10 things to know about Australian veterans and medicines


Veterans health: young diggers march in Darwin parade. Image courtesy Defence.

Over one million medications were dispensed to around 70,000 contemporary ex-serving defence force members in 2017–18

The Australian Institute of Health and Welfare (AIHW) has released its latest statistics on medications dispensed to contemporary ex-serving Australian Defence Force (ADF) members—i.e. with service from 1 Jan 2001 and discharged prior to 1 July 2017.

This includes medications dispensed under the PBS and RPBS.

For the first time, the analysis also includes contemporary ex-serving ADF members who are not Department of Veterans’ Affairs (DVA) cardholders.

Most medications were dispensed to contemporary ex-serving ADF members at similar rates as the general population.

However “rates of anti-depressants dispensed were slightly higher for ex-serving members compared with all Australians, while rates for cardiovascular medications were slightly lower,” says AIHW spokesperson Michael Frost.

Here are 10 top points based on the statistics for the time period 2017–18:

  1. Over 1 million medications were dispensed to around 70,000 contemporary ex-serving ADF members, an average of 16 dispensings per person.
  2. Around two thirds (64%) of all contemporary ex-serving ADF members were dispensed at least one medication. After accounting for age and sex, similar proportions of the contemporary ex-serving and Australian populations were dispensed medications (72% and 71%, respectively)
  3. Of all medications dispensed to contemporary ex-serving members in 2017–18, DVA cardholders were dispensed more than half (54%), general beneficiaries were dispensed a third (33%) and concession cardholders just over one in ten (12%).
  4. Twenty-two percent of contemporary ex-serving ADF members and 24% of all Australians were dispensed cardiovascular medications, adjusted for age and sex differences.
  5. More contemporary ex-serving ADF members were dispensed antidepressants (20%), adjusted for age and sex differences, compared to 15% of all Australians. More contemporary ex-serving ADF members were dispensed opioids (17%), adjusted for age and sex differences, compared to 15% of all Australians.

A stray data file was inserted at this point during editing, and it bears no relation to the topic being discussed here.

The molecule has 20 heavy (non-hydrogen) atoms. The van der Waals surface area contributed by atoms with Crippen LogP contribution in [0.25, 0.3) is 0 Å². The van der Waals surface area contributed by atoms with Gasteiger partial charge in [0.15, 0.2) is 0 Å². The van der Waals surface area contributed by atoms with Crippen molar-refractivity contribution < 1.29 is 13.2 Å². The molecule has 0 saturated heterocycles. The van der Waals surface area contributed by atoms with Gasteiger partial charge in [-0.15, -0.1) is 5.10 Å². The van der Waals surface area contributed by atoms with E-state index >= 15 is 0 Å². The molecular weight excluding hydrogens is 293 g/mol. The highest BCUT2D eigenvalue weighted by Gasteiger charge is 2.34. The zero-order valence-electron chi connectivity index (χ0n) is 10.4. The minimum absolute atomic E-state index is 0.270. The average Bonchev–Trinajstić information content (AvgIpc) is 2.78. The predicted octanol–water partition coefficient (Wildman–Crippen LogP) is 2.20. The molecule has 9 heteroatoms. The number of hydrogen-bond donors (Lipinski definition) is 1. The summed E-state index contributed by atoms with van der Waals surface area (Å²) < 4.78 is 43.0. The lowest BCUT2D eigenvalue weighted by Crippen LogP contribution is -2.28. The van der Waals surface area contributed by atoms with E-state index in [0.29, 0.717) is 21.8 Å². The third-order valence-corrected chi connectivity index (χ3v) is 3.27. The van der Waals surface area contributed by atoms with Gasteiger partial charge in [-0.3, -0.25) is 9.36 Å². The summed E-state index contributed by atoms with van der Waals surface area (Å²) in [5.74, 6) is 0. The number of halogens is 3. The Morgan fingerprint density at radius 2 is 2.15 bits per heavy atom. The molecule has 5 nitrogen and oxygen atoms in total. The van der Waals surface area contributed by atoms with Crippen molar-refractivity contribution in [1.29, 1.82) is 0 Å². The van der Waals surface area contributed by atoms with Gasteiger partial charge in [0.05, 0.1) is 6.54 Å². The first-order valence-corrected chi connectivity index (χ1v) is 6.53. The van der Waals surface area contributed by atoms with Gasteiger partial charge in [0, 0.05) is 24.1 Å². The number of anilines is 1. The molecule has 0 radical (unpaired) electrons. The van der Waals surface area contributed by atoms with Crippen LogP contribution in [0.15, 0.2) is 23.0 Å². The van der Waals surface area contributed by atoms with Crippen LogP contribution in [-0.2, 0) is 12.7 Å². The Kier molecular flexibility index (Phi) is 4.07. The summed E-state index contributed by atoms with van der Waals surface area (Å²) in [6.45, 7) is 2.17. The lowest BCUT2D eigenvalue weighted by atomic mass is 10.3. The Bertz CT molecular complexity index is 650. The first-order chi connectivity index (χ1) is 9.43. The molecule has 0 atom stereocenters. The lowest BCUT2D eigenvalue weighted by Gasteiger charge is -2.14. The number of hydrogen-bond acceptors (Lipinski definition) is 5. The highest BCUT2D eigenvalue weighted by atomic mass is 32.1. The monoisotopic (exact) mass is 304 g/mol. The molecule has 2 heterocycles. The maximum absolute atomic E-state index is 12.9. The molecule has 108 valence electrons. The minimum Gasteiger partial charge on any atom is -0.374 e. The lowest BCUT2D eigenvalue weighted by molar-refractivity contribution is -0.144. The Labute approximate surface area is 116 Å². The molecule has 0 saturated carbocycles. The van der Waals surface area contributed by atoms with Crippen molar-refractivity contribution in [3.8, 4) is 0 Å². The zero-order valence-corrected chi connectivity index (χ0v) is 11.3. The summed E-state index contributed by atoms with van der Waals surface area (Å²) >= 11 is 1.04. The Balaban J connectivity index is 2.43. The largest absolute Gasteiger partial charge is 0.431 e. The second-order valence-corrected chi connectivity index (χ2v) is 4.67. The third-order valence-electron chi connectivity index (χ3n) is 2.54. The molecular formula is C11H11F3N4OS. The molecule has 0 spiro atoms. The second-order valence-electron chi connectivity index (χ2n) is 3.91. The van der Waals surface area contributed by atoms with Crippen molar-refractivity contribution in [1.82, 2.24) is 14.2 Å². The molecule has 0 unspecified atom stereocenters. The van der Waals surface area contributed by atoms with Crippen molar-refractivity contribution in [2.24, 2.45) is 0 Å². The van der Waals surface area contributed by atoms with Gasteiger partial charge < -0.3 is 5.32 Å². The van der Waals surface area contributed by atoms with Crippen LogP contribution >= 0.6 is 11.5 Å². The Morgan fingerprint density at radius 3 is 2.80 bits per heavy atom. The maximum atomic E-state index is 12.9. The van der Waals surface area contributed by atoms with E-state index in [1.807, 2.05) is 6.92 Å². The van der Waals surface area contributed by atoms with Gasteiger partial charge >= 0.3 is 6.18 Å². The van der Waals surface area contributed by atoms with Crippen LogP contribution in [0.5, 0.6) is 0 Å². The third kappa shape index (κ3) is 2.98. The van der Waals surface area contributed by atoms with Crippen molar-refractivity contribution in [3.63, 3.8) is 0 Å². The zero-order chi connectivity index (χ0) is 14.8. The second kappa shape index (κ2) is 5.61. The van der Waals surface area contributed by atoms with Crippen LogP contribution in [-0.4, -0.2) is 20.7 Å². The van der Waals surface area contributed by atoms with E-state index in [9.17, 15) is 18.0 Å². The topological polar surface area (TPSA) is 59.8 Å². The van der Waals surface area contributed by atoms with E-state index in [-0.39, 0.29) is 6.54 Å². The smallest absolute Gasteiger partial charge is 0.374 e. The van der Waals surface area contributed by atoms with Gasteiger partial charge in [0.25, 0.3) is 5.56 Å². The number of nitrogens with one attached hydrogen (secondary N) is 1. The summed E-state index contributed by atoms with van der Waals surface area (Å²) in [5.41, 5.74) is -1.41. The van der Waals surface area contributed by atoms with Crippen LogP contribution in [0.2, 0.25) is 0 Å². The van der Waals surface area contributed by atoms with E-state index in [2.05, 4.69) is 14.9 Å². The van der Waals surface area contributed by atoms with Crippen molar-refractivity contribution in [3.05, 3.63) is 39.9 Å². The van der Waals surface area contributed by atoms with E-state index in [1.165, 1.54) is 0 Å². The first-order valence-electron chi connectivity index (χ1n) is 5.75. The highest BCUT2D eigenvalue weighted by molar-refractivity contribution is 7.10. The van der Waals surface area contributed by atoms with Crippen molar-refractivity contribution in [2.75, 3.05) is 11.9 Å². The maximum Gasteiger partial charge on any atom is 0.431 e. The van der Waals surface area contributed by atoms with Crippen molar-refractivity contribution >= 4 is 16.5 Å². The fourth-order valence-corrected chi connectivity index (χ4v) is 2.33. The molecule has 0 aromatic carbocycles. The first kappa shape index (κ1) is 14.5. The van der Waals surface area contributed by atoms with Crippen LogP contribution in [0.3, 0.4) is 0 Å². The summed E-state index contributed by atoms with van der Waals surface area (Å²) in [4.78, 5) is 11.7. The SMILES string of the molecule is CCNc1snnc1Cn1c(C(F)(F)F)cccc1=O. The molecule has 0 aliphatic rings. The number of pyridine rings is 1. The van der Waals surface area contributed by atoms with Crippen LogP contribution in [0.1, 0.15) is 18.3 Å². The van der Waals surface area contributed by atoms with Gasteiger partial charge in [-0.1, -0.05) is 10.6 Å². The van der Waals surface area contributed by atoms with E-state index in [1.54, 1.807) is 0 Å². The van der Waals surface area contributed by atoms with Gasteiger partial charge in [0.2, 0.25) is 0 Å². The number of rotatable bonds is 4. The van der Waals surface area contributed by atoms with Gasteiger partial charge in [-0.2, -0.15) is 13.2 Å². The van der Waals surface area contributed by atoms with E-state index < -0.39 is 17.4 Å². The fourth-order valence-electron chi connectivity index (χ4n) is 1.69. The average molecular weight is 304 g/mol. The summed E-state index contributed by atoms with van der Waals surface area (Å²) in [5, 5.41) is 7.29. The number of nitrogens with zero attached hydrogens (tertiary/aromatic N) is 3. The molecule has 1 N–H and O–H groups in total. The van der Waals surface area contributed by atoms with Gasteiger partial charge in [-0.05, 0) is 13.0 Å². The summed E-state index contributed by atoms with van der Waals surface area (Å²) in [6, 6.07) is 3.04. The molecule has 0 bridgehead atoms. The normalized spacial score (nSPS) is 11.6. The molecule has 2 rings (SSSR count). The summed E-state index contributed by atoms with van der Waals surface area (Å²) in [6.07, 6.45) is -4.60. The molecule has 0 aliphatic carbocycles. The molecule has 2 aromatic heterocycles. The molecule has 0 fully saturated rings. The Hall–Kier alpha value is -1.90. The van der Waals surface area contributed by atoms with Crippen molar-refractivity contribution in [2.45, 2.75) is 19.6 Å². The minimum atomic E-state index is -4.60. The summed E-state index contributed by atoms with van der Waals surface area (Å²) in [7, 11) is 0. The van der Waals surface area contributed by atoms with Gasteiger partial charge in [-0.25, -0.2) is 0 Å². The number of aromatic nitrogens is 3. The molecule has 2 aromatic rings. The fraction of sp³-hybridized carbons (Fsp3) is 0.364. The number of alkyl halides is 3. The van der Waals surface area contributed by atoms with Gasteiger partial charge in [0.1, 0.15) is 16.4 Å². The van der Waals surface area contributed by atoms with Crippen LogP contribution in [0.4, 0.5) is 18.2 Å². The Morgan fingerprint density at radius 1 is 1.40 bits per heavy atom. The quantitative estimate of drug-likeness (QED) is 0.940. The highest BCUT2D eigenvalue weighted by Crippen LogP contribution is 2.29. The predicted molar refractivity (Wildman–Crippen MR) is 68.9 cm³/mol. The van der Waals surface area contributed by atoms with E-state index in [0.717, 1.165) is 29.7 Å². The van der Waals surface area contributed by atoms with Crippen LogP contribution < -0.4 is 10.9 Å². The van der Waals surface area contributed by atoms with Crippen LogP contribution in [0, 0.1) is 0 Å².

6. 15% of contemporary ex-serving ADF members were dispensed non-steroidal anti-inflammatory drugs (NSAIDs), adjusted for age and sex differences, compared to 12% of all Australians.
  7. Over half (57%) of the contemporary ex-serving population are aged between 30 and 49 and, therefore, over half (54%) of contemporary ex-serving members dispensed at least one medication were aged 30 to 49. However almost half (47%) of ALL medications were dispensed to members aged 50 to 69.
  8. The contemporary ex-serving population is mostly men (85%) and the majority of contemporary ex-serving members dispensed at least one medication were also men (82%). 
  9. The most common medications dispensed to contemporary ex-serving members in the study period were those relating to the nervous system, which accounted for 33% of all medications dispensed. This includes medications such as antidepressants, anticonvulsants and analgesics. This was followed by medications relating to the cardiovascular system, which accounted for 26% of all medications dispensed. Together these two categories accounted for 59% of all dispensed medications.
  10. Total costs for the one million medications dispensed to contemporary ex-members came to just over $50 million, which was an average of $728 per person and $47 per dispensing.

Note: In this report, the terms ‘dispensing’ and ‘medication dispensed’ have been used to describe the supply of a pharmaceutical benefit under the PBS, or RPBS. It does not measure prescriptions written, nor does it infer that the medications were taken.

The PBS/RPBS does not cover medicines supplied to public hospital in-patients, non-RPBS over the counter medicines or private dispensings.

If you need help or support, please contact:

Open Arms – Veterans and Families Counselling 1800 011 046, or openarms.gov.au

ADF All-hours Support Line 1800 628 036

Operation Life Online

Lifeline 13 11 14, or lifeline.org.au

Suicide Call Back Service 1300 659 467, or suicidecallbackservice.org.au

Beyondblue Support Service 1300 22 4636, or beyondblue.org.au

For information on support provided by DVA see:

  dva.gov.au/health-and-wellbeing/mental-health

  dva.gov.au/factsheet-hsv99-mental-health-support

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